Experimenting With Multiple Pour Manipulations

Hi everyone, I’m excited to do my second blog post on this double manipulation style! Hopefully it will help you on your journey in acrylic pouring. My experience has had ups and downs, I’ve practiced a lot, some pours I love and I’ve also had a lot of pours that I did not like at all. So don’t get frustrated, just keep trying! 

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Getting Started With This Technique

For this technique, I had an idea a little different than the ones I had seen where people pour small puddles of paint on the center of their canvas like a white drop then a blue drop on top of the white and so on. I decided I would put all the colors in the cup so they would mix more and I liked that effect better. And I decided I would blow them outward and just see what happened. The final product was something different and that’s what I wanted, I tried it and I really liked it! It was unique, the colors were amazing. They would mix and stretch and form unique shapes and cells, I was onto something! 

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Common Problems and my Corrections

Sometimes I had a hard time getting my paint to move all the way to the sides of the canvas so I thought to pull the paint out with something. I grabbed the popsicle stick I used for stirring and pulled from the center of the paint, that way the paint could reach the edge. And then I needed a bit of air, but not full forced air so it would blow my paint off the canvas.

I put a small hole in the bottom of a solo cup and placed it over the blow dryer. At first it was on hot and making the paint dry or crack so I turned it on cool and that helped! I also tried to be somewhat delicate if there were cells I wanted them to move or stretch, not break apart. I used a bit of air, not full force and tried to be patient. 

Like I said, in the beginning my paint was to thick and it wouldn’t move. So I tried again by watering things down a bit more and that helped a lot. Even when the blow dryer was done with the paint I still wanted it to move a bit more, so I used a straw and very delicately blew until I liked the effect. I kept moving around the canvas and making sure to leave some white on my canvas as I like negative space and sometimes less is more. 

With all of that laid out, let’s pour!

  • First, I drop a few quarter sized colors in the bottom of my cup.
  • Then pour your white mixture on your canvas, just get the canvas coated. I use a popsicle stick to spread the paint and cover the edges too.
  • Then I pour that small amount of paint in the cup in the center of the canvas.
  • Next, I grab my white mixture and flood all around the canvas leaving the colors in the center.
  • Take your popsicle stick and wiggle or pull it straight outward.
  • Now, put your blow dryer on cool and low blow your paint where you pulled outward with the popsicle stick, take your time and move around to each side.

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Step back and see what you think. Blow outwards again between your popsicle stick lines, if you want more blow outward with the straw, moving around your canvas. If you love it, set it on a level surface and let it dry. If you don’t like it Scrape it off and try again. I learn from good and bad pours. Keep trying different colors and just have fun.

Some General Pouring Tips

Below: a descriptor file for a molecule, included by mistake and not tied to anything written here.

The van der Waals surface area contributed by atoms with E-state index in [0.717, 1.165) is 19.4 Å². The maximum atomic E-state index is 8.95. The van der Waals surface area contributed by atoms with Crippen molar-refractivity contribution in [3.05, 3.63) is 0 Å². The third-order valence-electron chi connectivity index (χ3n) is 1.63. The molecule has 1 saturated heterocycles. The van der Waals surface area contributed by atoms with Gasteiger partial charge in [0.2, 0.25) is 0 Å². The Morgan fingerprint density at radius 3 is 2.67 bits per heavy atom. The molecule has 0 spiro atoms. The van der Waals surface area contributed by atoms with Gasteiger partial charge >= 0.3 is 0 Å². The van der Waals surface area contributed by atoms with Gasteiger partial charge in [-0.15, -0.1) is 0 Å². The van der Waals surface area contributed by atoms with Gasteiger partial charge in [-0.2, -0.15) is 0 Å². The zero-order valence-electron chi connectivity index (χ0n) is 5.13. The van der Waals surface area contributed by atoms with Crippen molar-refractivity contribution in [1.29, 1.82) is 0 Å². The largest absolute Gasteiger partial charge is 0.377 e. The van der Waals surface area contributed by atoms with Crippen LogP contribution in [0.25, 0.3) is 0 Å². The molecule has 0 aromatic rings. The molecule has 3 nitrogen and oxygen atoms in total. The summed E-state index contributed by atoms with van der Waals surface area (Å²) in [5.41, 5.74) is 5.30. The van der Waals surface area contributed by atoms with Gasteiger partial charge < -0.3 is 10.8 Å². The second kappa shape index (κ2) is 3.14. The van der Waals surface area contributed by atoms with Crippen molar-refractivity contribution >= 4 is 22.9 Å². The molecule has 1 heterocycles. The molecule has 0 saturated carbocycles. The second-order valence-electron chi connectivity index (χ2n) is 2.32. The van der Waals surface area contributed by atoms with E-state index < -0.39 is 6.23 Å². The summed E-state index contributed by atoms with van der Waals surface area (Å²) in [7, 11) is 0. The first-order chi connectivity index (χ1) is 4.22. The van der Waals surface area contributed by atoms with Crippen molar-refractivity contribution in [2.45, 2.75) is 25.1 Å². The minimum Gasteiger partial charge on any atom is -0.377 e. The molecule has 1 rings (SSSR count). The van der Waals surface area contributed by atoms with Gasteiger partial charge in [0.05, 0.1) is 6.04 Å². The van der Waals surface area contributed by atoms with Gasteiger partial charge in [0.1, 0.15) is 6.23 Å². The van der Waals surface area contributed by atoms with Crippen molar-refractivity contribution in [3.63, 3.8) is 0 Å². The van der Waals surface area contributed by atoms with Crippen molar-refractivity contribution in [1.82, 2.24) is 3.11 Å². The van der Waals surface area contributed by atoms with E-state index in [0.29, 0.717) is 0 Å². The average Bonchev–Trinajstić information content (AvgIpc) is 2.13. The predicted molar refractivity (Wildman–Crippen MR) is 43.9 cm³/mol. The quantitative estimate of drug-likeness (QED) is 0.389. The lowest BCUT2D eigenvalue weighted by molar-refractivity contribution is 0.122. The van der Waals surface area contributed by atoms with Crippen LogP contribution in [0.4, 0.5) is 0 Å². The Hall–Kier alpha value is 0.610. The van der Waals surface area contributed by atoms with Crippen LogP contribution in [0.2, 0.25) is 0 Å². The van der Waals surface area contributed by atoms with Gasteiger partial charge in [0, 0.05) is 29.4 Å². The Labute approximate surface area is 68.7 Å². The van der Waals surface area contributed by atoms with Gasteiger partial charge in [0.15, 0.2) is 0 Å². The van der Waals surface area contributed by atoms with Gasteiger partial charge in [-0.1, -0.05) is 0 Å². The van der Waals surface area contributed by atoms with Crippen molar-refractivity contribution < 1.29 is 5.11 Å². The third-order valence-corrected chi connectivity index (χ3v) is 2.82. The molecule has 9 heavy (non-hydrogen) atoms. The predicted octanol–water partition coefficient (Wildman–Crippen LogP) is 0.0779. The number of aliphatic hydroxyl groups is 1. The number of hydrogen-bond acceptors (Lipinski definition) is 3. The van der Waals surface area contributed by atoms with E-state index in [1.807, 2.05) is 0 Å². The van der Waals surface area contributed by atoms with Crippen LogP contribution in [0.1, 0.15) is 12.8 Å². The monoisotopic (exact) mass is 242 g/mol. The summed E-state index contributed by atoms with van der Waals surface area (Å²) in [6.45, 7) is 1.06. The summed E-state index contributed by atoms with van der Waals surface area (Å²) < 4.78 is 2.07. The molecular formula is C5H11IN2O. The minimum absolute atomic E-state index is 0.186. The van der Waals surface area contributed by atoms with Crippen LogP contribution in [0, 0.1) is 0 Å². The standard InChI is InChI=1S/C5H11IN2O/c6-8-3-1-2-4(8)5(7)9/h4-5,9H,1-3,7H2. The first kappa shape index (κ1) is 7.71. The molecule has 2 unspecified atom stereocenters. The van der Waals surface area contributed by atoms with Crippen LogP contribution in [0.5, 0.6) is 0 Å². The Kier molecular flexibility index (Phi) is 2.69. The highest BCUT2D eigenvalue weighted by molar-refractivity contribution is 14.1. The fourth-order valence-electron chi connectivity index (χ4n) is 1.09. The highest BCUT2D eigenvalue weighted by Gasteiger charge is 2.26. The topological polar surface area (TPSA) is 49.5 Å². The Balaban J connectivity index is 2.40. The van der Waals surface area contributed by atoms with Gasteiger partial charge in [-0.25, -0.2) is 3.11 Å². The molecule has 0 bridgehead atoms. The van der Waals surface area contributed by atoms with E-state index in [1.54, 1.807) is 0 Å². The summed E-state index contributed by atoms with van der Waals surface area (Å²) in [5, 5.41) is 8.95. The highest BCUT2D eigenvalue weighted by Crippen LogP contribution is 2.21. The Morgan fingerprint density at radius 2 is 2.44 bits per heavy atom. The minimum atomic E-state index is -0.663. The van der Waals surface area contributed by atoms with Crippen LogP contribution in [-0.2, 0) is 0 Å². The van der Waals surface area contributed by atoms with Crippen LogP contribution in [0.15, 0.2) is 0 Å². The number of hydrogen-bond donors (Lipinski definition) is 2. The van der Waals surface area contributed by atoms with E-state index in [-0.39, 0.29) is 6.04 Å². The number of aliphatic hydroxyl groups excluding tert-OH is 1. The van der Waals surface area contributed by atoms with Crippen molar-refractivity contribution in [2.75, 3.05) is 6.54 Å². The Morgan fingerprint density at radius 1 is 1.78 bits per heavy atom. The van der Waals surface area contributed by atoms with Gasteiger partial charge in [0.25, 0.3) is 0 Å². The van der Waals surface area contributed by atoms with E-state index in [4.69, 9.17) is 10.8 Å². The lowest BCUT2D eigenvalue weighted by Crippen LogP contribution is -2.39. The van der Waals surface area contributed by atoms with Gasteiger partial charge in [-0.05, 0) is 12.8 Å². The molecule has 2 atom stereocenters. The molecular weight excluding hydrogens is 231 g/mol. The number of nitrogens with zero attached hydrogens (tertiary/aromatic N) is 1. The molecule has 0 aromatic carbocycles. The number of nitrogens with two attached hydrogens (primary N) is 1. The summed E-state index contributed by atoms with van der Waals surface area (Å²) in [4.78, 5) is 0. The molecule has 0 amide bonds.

A common problem I ran in to was that my paint would be too thick most of the time, especially my white. If I didn’t thin it enough it would make my painting crack when it was drying. I also wasn’t stirring my white enough, which would leave me with an uneven white surface. 

You can add quite a bit of water to your white mixture and you’ll be doing yourself a favor by really stirring it and getting it to a smooth consistency with the paint glue and water. I prefer glue only because of the cost and I can get gallons of it easily. I did try Floetrol and I personally was getting frustrated because my cells would fall apart. I really have no clue why, I don’t know if different types of humidity effect things or it’s just me. I know it’s one of the most popular additives but it just didn’t work for me, so I went back to the Elmer’s glue! Do what works for you. 

I also learned the hard way to make sure your drying surface is level. In the beginning I would wake up to a pour I loved and it had totally ran over the edge of the canvas overnight! Another thing I’ve learned is have everything ready to go, have all of your supplies ready.

I usually mix all of my favorite colors whether I use them or not. You don’t want to be starting a painting, thinking you’re ready to go and not have your colors all mixed.You might want to throw in a little yellow or orange or something different and you can’t add it if it’s not ready or available, so have those ready too!

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Thanks for visiting my blog I love sharing what I’ve learned!

7 thoughts on “Experimenting With Multiple Pour Manipulations”

  1. Lauren J Alexander

    I’d like to start using glue also. But wht type of Elmers and what racio of glue to water to paint. Any help you can offer is appreciated. I’ve been using Floetrol and a drop or two of oil.Do you use oil and how much? Many thanks for all you do. I love your work!, Lauren

    1. Sorry it took so long to get back to you I was on vacation … anyways I buy mostly school glue in the gallon … if I pour a 1/4 cup of paint I ad more than that maybe 1/3 cup of glue each color I add 3 or good drops of silicone …. Thanks for visiting

    2. I am from Windhoek in Namibia and I tried to do the pour an blow but what I really wants to know is what to mix with the acrylic paint to get the best results…I am with my hands in my hair and would appreciate your help

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